Due to the practice of Shakti Cult, the status of women is ranked very high in Assam and other areas of Northeast.
The older city of Guwahati has been identified as the ancient Pratgjyotishpura and the Ahom King made it the administrative head quarters of lower Assam.
From the British, we have got some earlier recorded systematic documents on Assam from the year 1792 and before that there were no recorded English documents on Assam and its people.
The British, who came to occupy northeast, especially in Assam, built some trading post or military garrison and cantonment, stretching from Sadia to Dhubri, by the bank of the river Brahmaputra, with the help of which they establish their trade through the river.
The Brahmaputra valley has been the playfield of many people, hills tribes and plain tribes, migrants from different land and regions within the country, all merging into the cultural and social cauldron of the land as if their individual identities are streams pouring into a greater entity. The great Brahmaputra making the valley fertile with alluvial soil has undoubtedly played a major role in this culture of conglomeration.
The study of the Brahmaputra Civilisation is most important criterion for consideration in the different peoples of different languages, faith and cultures that had arrived from different places at different times from time immemorial and gradually characterized themselves into a composite people.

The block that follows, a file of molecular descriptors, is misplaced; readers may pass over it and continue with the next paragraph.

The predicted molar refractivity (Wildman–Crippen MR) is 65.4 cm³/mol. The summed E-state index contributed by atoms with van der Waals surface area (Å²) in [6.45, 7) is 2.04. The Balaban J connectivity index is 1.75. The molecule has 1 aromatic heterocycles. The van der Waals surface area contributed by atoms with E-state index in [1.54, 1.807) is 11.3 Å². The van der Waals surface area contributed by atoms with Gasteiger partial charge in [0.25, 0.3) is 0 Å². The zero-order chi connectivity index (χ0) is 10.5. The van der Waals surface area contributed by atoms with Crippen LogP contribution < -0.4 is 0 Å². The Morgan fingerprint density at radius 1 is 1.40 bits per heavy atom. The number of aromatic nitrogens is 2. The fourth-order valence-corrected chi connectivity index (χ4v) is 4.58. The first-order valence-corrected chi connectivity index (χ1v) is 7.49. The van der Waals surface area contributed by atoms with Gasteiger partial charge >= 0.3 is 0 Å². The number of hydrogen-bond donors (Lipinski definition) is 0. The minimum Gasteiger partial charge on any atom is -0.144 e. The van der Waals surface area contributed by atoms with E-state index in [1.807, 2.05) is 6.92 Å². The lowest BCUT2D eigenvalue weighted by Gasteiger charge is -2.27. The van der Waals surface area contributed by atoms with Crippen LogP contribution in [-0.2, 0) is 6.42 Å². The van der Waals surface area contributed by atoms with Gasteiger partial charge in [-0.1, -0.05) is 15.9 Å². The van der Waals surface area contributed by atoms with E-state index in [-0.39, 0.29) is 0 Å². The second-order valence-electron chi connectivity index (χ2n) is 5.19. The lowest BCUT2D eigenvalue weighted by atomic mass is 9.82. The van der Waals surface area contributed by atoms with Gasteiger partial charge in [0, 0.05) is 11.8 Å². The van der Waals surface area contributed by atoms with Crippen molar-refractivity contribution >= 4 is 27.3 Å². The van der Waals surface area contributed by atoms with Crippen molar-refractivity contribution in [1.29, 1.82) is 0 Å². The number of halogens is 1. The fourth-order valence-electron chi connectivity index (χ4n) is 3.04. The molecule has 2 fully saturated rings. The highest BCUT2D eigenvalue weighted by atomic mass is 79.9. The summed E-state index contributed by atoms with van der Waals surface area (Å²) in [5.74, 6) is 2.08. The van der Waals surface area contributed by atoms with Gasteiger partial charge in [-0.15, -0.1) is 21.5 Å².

The civilisaiton is a joint creation of them. Indian culture as depicted in the Veads where hatred, enmity, mean mentality, fanaticism, intolerance all these racial and social evil to be melted into one sweet harmony. Indian culture, with such a remarkable background is quite sufficient to bring unity among the races and the people of the Brahmaputra valley.
As the mighty river has brandishes the fissiparous civilizations that might have taken place from the ancient times, it allowed a voyage of American Baptist Missionaries to carry the first priming machine 177 years ago, to save the culture and language of its inmates to remain as independent for time to come. Civilizations may come and go but the mighty river would always flow as a never-ending metaphor as ‘Media of the Valley’.
*Gorge : The valley is constantly deep and narrow and the river flows in a constricted channel. When the river valley is very deep and narrow it is called a gorge.
*Rapids : Rapids are section of a river, becoming shallower with some rocks exposed above the flow surface.
*Doab : Doab is a Term used for a tract of lying between two confluent rivers.
*Pleistocene : The period of time between around 1.8 million and 11000 years ago, in which modern humans first appeard.
*Tethyan Geosyncline : Either of two ancients seas where due to large scale depression of earth crust containing very thick deposits, the Himalayan range of mountain created.
[Dr. Momita Goswami Barooah, educationist with Post- Doctorate fellowship,9 international Publications, 8 National Publications. This article is published in the 175 Years of Media in Assam and Beyond, historical book published by Mahabahu on the occasion of 175 years of media in Assam]